Above: Joyita Mondal
Joyita says that despite West Bengal being one of the early states to have started a Transgender Development Board, the work is only Kolkata-centric
~By Sujit Bhar
Joyita Mondal, now 29, was born in the Bansdroni area of south Kolkata as a lively boy called Joyonto. But happiness was not his fate. Joyonto was born a transgender, hijra in colloquial Indian parlance. He was bullied out of school— he managed to study till class 10—and not welcome at home either. Joyonto left school and home and ran away, to way off in North Dinajpur, a West Bengal district far from Kolkata.
Then the transformation began. On July 8 this year that boy, now known as Joyita, was appointed one of the judges at the National Lok Adalat’s Uttar Dinajpur bench in West Bengal. It was victory, again, for India’s transgender community. Earlier another transgender, Manabi Bandopadhyay had been appointed principal of a college, and in January 2015 Madhu Kinnar had become India’s first mayor, when voters of the town of Raigarh in Chhattisgarh had given their mandate to the 35-year-old.
The route was tough for Joyita. She had to spend nights in bus shelters, and beg on the streets to earn a living. But she was determined to make a life for herself and not give into the stigmatised approaches of society.
Speaking to India Legal over phone from North Dinajpur, Joyita said: “In Dinajpur, far away from Kolkata, I got in touch with other members of the community, as well as others from the LGBTQ community. I still had to do the regular hijra work (like dancing and singing at weddings and at auspicious religious occasions), to earn. But I also engaged myself in social work and formed an organisation called the Dinajpur Natun Alo Society (Dinajpur New Light Society) in 2010.”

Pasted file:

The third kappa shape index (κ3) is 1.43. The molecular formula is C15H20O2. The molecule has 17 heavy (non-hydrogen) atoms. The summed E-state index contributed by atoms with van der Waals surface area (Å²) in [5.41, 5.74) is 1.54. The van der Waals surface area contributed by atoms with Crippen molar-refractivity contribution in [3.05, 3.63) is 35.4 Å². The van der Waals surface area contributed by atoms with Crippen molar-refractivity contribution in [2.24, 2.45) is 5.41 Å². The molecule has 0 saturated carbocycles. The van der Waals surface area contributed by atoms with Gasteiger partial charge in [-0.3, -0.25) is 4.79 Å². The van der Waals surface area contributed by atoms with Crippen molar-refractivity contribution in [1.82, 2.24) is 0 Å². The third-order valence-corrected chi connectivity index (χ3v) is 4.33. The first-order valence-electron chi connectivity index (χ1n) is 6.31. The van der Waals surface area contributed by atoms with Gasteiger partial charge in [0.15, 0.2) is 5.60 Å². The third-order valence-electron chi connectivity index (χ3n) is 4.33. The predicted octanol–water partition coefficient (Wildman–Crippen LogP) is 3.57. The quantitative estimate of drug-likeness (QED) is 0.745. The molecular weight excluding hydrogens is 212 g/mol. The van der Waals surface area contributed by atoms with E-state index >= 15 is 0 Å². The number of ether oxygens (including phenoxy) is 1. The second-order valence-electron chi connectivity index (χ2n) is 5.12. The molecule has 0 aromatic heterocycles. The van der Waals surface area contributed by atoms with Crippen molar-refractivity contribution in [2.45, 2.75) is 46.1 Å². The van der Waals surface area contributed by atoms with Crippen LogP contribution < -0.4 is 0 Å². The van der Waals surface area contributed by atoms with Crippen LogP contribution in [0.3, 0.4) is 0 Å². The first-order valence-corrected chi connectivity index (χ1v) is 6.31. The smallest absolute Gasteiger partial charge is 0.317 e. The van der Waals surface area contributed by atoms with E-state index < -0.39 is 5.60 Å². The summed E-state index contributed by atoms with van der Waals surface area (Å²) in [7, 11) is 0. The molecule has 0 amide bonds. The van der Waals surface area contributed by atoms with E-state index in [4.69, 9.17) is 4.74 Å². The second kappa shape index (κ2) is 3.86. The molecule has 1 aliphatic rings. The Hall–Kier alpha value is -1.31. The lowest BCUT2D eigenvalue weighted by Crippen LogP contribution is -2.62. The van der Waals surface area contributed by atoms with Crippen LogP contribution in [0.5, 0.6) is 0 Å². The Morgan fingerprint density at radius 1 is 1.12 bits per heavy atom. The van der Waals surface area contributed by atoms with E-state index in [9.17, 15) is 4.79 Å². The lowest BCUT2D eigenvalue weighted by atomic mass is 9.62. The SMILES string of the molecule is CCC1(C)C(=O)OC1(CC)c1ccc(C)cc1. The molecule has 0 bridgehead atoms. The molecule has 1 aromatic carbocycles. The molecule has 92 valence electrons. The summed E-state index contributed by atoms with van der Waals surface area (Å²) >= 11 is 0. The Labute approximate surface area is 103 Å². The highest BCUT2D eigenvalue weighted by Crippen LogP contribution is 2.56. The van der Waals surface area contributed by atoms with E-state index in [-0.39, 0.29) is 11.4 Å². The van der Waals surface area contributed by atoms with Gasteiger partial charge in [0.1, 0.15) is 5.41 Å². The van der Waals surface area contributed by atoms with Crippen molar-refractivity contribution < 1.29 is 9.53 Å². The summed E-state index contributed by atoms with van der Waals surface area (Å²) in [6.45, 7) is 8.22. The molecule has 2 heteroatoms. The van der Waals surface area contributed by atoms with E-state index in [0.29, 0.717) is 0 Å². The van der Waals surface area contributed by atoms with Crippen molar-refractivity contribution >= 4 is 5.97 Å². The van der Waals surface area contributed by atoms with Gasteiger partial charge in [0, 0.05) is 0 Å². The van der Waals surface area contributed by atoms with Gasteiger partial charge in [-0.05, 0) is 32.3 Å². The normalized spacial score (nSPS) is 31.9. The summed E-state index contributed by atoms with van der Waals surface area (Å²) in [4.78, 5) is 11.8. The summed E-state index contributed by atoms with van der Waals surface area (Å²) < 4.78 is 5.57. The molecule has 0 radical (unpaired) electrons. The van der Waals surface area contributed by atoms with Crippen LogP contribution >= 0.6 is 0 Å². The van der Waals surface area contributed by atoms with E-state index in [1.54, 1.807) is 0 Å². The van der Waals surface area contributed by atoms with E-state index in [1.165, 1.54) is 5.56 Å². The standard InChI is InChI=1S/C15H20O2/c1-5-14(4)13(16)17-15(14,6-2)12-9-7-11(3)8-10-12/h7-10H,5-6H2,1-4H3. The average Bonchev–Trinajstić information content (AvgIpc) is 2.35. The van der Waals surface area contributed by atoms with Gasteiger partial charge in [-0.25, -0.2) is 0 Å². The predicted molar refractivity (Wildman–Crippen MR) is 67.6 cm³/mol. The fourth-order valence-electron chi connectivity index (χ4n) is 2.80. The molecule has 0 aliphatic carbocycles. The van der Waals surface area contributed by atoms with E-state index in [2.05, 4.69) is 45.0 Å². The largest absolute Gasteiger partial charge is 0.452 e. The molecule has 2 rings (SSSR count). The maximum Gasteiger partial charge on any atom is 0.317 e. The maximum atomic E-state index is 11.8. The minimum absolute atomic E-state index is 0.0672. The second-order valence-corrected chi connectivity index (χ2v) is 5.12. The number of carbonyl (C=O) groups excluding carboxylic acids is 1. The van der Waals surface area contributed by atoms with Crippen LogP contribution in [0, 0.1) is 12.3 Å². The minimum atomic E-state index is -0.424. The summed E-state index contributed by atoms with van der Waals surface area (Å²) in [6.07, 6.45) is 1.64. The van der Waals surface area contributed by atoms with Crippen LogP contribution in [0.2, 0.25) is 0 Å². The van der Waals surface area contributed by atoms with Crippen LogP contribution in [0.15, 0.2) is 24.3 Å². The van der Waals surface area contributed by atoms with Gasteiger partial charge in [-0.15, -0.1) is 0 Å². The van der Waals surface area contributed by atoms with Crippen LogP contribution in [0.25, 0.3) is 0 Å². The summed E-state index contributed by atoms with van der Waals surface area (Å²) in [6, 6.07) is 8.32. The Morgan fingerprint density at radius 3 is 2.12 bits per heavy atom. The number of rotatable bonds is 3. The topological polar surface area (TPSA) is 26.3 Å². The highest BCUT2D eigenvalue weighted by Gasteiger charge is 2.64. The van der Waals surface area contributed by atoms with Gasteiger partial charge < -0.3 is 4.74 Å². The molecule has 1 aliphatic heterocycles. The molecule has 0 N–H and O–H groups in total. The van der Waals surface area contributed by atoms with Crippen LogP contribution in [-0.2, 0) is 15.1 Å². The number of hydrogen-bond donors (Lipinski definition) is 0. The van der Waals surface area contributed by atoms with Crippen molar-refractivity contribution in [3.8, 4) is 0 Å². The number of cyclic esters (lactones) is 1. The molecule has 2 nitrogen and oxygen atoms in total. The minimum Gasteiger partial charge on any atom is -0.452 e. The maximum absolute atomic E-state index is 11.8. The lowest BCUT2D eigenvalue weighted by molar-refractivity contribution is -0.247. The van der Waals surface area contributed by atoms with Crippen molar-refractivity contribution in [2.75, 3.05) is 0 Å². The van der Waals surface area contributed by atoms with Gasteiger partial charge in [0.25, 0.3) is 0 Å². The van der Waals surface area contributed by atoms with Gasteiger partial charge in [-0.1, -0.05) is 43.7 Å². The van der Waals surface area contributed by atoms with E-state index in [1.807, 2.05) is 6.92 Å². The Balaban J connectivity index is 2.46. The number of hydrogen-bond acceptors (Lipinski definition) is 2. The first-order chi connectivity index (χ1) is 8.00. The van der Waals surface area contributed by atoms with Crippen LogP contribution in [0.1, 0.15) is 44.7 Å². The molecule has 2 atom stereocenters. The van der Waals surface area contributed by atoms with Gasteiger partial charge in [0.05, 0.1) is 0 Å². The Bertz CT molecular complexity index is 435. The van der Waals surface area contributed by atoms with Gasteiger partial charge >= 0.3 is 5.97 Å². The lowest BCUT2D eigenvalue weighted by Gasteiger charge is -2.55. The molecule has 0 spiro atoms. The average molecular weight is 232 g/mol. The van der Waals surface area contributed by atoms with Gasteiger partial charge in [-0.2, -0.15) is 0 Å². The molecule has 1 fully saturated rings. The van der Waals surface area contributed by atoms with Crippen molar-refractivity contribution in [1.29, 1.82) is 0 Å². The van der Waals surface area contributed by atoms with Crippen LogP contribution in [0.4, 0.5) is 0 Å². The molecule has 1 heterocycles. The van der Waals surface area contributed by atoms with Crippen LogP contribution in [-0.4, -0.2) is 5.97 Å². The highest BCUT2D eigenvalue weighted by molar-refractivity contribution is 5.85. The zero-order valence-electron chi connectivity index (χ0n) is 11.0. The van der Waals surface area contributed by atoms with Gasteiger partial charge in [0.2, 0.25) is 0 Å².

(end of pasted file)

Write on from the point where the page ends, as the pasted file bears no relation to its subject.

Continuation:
That gave her a special identity, a goal to work towards. “Slowly I started expanding my organisation and then went beyond what I intended to do. I surely did work for the LGBTQ community, with members of my organisation being from those zones, but slowly I also started working for the general public, of all communities, helping the poor and needy.”
Her special approach was the use of funding from the LGBTQ communities to help poor of other communities. “That was how I was acknowledged as an established social worker by the state government as well, as when it was time for a social worker to be included on the Lok Adalat bench, I was selected,” she said.
That must have been quite a journey. But what she has found, to her amazement, is that the more things change, the more they remain the same.
What she does as a judge on the bench was deal with “mainly loan matters of the public, issues that need quick solutions.” This does not involve any of her social work, but since work pressure is not high, she does get time to attend to her own organisation. However, what she has realised is something more disorienting. “Here I have suddenly gained some status, I have a security and a blue light-fitted car and all that. But there is no fixed salary. Money is paid as per sessions of sittings of the Lok Adalat. And that isn’t too many.
“What has happened is that while I have been raised onto a podium, my bread and butter fall short at home. Earlier I used to earn—whatever Rs 300-400 per day doing work that a hijra does to earn—but that I can’t do any more. I think there has to be a fixed honorarium,” she says.
Then there are other problems that she has seen, from close quarters. West Bengal is one of the early states to have initiated a Transgender Development Board (with Manabi as its vice-chairman) but Joyita sees little action there. “On the board everybody gets standard honorariums, as per state government standards and that isn’t too little,” says Joyita, “but no work happens there. If at all any work is carried out, it is Kolkata-centric. There is little time or energy for North Bengal districts (such as North Dinajpur). There was a proposal to create district cells of the board. Absolutely nothing has happened in this regard.”
The goings on within have not encouraged a strong minded social worker such as Joyita. Her work as a judge does not provide her a platform to advance her cause either.
“I will keep on pegging at it,” she says. “The system is against us, so we need to fight the system. We need to change the mindset.”
Till then, she will be handing out judgments from the Lok Adalat platform.